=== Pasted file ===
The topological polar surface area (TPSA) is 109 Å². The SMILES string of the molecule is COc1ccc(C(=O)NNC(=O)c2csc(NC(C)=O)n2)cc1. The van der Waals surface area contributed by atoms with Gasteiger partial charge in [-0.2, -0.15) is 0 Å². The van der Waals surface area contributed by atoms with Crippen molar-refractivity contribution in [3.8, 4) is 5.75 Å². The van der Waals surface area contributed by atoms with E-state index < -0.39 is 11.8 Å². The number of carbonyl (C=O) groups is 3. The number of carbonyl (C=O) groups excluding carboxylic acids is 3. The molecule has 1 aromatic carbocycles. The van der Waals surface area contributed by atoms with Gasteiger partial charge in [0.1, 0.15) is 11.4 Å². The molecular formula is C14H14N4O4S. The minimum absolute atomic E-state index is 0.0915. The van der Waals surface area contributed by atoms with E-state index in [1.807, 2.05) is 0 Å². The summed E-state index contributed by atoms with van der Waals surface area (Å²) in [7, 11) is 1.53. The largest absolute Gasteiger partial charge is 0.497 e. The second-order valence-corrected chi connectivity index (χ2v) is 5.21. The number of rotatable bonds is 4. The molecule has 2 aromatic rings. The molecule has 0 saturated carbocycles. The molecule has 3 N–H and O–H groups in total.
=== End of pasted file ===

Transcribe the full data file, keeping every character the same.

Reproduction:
The topological polar surface area (TPSA) is 109 Å². The SMILES string of the molecule is COc1ccc(C(=O)NNC(=O)c2csc(NC(C)=O)n2)cc1. The van der Waals surface area contributed by atoms with Gasteiger partial charge in [-0.2, -0.15) is 0 Å². The van der Waals surface area contributed by atoms with Crippen molar-refractivity contribution in [3.8, 4) is 5.75 Å². The van der Waals surface area contributed by atoms with E-state index < -0.39 is 11.8 Å². The number of carbonyl (C=O) groups is 3. The number of carbonyl (C=O) groups excluding carboxylic acids is 3. The molecule has 1 aromatic carbocycles. The van der Waals surface area contributed by atoms with Gasteiger partial charge in [0.1, 0.15) is 11.4 Å². The molecular formula is C14H14N4O4S. The minimum absolute atomic E-state index is 0.0915. The van der Waals surface area contributed by atoms with E-state index in [1.807, 2.05) is 0 Å². The summed E-state index contributed by atoms with van der Waals surface area (Å²) in [7, 11) is 1.53. The largest absolute Gasteiger partial charge is 0.497 e. The second-order valence-corrected chi connectivity index (χ2v) is 5.21. The number of rotatable bonds is 4. The molecule has 2 aromatic rings. The molecule has 0 saturated carbocycles. The molecule has 3 N–H and O–H groups in total.